Managing SSH connections with C# Part 2

As discussed in the previous post, disposing an SSH connection is very important to free the port and leave it usable to the next connection.

Unfortunately, implementing the connector as disposable is not enought, because if the application crash or stop unexpectedly, the dispose method will no be called and the port will remain busy and unusable.

This is the case when we need to check the state of the socket/port and free it before to use it; what we need to do is implement a code that is able to check if the connection is busy and close it before to open a new one.

It’s an operation that we have to execute carefully because we can drop an active connection used by someone but in my case it was a develop enviroment and I needed the port free for the automatic tests execution.

So what we need to do is implement an helper that drop the connection and use it later in the unit tests.

Helper

The C# language give us some classes in order to manage and stop local process, like Process and ProcessStartInfo.

With the first one we can execute some process and commands on the local machine and with the second one we define the command and the parameters.

In this case, we need to check if the connection port 2022 (SSH port) is busy and in order to do that on a windows environment, we have to use the command netstat -ano; the a option means all the connetions, with n we say that we want the address and port number in numerical format and with the o option we can see the process id tied to the connection.

The result of this command looks like this:

What we need to do is retrieve these connections, check if there is one with 2022 port and kill the associated process; we can implement a singleton class:

public static class ConnectionsHelper
{
public static void KillProcessByPortNumber(int port)
{
DropConnection(port);
}
}

Next we need to implement the DropConnection method:

private static void DropConnection(int port)
{
try
{
using (var process = new Process())
{
var processStartInfo = new ProcessStartInfo();
processStartInfo.FileName = "netstat.exe";
processStartInfo.Arguments = " -ano";
processStartInfo.WindowStyle = ProcessWindowStyle.Hidden;
processStartInfo.UseShellExecute = false;
processStartInfo.RedirectStandardInput = true;
processStartInfo.RedirectStandardOutput = true;
processStartInfo.RedirectStandardError = true;
process.StartInfo = processStartInfo;
process.Start();
var netStatContent = process.StandardOutput.ReadToEnd();
foreach (string netStatRow in Regex.Split(netStatContent, "\r\n"))
{
var tokens = Regex.Split(netStatRow, "\\s+");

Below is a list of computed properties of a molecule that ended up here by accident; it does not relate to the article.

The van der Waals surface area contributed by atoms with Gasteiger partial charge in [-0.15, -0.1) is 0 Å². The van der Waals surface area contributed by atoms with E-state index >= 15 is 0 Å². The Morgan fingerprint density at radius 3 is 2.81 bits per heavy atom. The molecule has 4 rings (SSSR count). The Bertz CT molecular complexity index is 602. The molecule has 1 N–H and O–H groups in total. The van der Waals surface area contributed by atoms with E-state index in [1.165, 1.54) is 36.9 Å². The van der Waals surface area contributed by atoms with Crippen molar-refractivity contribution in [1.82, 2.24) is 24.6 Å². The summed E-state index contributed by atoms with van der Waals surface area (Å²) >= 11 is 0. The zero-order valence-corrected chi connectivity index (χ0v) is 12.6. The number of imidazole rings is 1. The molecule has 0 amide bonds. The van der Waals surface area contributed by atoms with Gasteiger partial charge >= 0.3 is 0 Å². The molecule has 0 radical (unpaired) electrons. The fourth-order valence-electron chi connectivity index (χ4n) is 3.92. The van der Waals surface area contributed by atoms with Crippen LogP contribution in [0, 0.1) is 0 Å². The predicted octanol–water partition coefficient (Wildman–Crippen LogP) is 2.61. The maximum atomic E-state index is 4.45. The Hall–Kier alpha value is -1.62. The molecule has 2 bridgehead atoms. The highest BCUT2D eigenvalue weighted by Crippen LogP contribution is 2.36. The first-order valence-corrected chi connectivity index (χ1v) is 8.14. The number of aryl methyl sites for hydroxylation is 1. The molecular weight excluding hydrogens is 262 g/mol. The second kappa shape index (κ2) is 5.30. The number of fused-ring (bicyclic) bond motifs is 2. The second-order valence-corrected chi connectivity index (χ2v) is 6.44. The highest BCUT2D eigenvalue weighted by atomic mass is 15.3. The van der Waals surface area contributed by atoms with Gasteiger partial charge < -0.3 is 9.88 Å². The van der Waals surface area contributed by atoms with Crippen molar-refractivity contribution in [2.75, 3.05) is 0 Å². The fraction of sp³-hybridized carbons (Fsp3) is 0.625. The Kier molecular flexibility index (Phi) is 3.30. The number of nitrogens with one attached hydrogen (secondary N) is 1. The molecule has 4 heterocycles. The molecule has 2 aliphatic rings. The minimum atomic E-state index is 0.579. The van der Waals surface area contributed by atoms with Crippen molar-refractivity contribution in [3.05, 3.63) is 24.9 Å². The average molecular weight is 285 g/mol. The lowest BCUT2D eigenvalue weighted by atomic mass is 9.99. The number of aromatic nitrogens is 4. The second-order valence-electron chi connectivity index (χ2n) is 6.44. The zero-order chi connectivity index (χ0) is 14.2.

if (tokens.Length>4
&& tokens[1].Equals("TCP")
&& Int32.TryParse(tokens[5], out int _)
&& Int32.TryParse(tokens[3].Split(':')[1], out int _)
&& Convert.ToInt32(tokens[3].Split(':')[1]) == port)
{
try
{
KillProcessById(tokens[5]);
}
catch (Exception)
{
throw;
}
}
}
}
}
catch (Exception)
{
throw;
}
}

You can see that you can define the command and the arguments with the ProcessStartInfo class and then retrieve the standard output as a string.

Then we need to parse the string result, split every single row and seek a connection (in my case TCP) with a specific port (2022) and with a valid process id associated.

If we find it, we can proceed by killing the process with this method:

private static void KillProcessById(string processId)
{
try
{
using (var process = new Process())
{
ProcessStartInfo StartInfo = new ProcessStartInfo();
StartInfo.FileName = "taskkill.exe";
StartInfo.Arguments = $" /f /pid {processId}";
StartInfo.WindowStyle = ProcessWindowStyle.Hidden;
StartInfo.UseShellExecute = false;
process.StartInfo = StartInfo;
process.Start();
}
}
catch (Exception)
{
throw;
}
}

The implementation is quite short, we use the taskkill command to kill a process by the id.

Now we can use this helper in a test unit.

Unit tests

I’m using NUnit as test framework, so I can leverage SetUpFixture and OneTimeSetup attributes to esecute my helper and close pending SSH connections:


[SetUpFixture]
public class SetupFixture
{
[OneTimeSetUp]
public void SetUp()
{
ConnectionsHelper.KillProcessByPortNumber(2022);
......
}

[OneTimeTearDown]
public void TearDown()
{
......
}
}

The setup class is valid for all the unit tests in the same namespace, so we need to consider this feature when we need a general setup for a bunch of tests.

With the OneTimeSetUp attribute we says to execute the method only one time before to execute any test in a fixture, so we’ll sure that the check will be executed prior any unit test execution.

You can find the source code here.

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